This Is EXACTLY How You Can Find Your Own G-Spot
By Zahra Barnes; Photography by /Freepik
Let’s go exploring.
The elusive G-spot is one of the most hotly debated topics when it comes to women’s sexual health. It’s basically science versus women’s anecdotal evidence: some studies have concluded it simply doesn’t exist, which baffles women who hear the results of this kind of research and think: “Okay, then well what was I hitting last night?”
“You’ve got plenty of women reporting that it’s an area that’s erogenous and different from other other areas of the vaginal canal,” says Yvonne Fulbright, sexuality educator and author of Sultry Sex Talk to Seduce Any Lover. “I do acknowledge that, for some women, the G-spot is not a hot spot, just like the nipples, for example, might not be an erogenous zone for some people. But that doesn’t mean that it’s not an erogenous zone for others.”
How to find your G-force
If you’re a believer, the G-spot is like the sexual version of a magic carpet ride: It can unlock a whole new world of pleasure. “It’s a small mass of spongy erectile nerve tissue, paraurethral ducts and glands, and blood vessels, which can be erogenous for many women during sexual arousal,” says Fulbright.
The G-spot is nestled between your pubic bone and the front of your cervix, about five centimetres into the vaginal opening on the front wall of your vagina (the one closer to your stomach, not your back).
Before you take your fingers on a spelunking mission, a bit of homework: get into a sexy mood. When you’re aroused, more blood rushes to your pelvic region and the spot becomes raised and feels rougher than the rest of your insides. “If you’re not turned on, it will be hard to feel this area,” says Fulbright. So light some candles, fantasise and fire up some porn, or do whatever else you like.
Once you’re all hot and bothered, insert two or three well-lubed fingers palm-up, about five centimetres in. Feel around for that rough patch, which can be “as small as your pinkie fingernail,” says Fulbright. Once you find it (good job!), use firm, deep pressure to stroke the area. Try a rhythmic circular motion or more of an up-and-down technique, says Fulbright.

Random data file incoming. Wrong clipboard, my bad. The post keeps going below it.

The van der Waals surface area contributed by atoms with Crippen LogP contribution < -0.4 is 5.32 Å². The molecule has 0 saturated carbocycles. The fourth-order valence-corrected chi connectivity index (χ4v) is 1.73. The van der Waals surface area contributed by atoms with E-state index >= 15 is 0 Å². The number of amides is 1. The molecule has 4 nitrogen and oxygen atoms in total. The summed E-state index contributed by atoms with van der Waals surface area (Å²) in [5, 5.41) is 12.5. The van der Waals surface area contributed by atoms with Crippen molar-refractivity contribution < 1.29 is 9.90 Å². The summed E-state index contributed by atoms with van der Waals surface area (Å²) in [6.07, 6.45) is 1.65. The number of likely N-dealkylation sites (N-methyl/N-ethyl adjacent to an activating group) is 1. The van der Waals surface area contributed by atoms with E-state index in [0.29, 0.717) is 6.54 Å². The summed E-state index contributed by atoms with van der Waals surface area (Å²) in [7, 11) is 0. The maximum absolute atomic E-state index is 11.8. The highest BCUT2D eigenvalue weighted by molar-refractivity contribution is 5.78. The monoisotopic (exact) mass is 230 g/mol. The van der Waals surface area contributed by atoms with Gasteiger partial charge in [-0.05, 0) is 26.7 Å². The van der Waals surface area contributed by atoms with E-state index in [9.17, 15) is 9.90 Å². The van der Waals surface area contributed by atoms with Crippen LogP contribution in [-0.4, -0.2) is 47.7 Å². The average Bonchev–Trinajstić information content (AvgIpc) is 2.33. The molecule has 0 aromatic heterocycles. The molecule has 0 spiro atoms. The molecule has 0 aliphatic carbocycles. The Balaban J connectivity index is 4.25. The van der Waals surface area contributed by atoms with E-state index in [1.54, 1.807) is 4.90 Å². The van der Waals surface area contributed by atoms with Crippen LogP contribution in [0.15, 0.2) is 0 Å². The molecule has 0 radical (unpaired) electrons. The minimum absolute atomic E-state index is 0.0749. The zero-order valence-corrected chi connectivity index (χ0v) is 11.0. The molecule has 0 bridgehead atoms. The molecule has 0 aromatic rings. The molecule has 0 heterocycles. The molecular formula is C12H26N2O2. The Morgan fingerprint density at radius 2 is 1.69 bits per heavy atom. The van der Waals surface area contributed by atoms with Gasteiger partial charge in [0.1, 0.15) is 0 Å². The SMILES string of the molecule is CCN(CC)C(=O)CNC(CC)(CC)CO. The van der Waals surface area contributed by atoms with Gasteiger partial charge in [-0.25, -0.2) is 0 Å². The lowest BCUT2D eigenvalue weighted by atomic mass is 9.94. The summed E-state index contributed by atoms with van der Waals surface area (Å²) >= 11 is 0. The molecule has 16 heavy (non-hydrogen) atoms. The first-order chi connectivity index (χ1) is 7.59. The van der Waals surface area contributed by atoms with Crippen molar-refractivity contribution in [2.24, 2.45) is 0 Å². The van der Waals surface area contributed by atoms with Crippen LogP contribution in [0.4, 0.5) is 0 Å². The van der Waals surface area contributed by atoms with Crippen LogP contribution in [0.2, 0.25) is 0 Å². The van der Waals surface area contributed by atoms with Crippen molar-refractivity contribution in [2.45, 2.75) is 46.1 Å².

Another popular method is moving your fingers like you’re commanding, “come here,” which, actually, you kind of are, right? Keep in mind that the G-spot isn’t actually on the vaginal front wall. Rather, it’s something you can feel through the centre of the front wall or a bit off to the left or right of the centre. Since it’s not right there, you may need more pressure than you think to hit the jackpot.
If it’s feeling good so far, increase the rhythm and create a lot of friction as you go on to boost your chances of orgasm. “Stimulating the area will create sensations if it’s a hot spot for you. Some gals have described a warm, flushing feeling throughout their genitals and body,” says Fulbright. “Others have said they become a lot wetter.”
Even better, she says women have reported G-spot orgasms feeling fuller, more intense, more emotional and more full-bodied than the clitoral variety. Of course, if you don’t reach the Big O but it feels crazy good anyway, that’s awesome, too. Getting to know your body is always a good thing.
And, did you know?
Now, if you’re interested in squirting, or female ejaculation, tapping into your G-spot might be the way to go. Although there’s the perennial question around whether squirting is just urinating during sex, according to some experts, G-spot experimentation can help bring it on. “G-spot stimulation is often encouraged in exploring one’s potential to squirt since the ejaculate often occurs when a woman is peaking – not necessarily climaxing – during G-spot play,” says Fulbright.
If you’re intrigued but too concerned about accidentally peeing to try it out, just make sure you go to the bathroom first. Happy experimenting!
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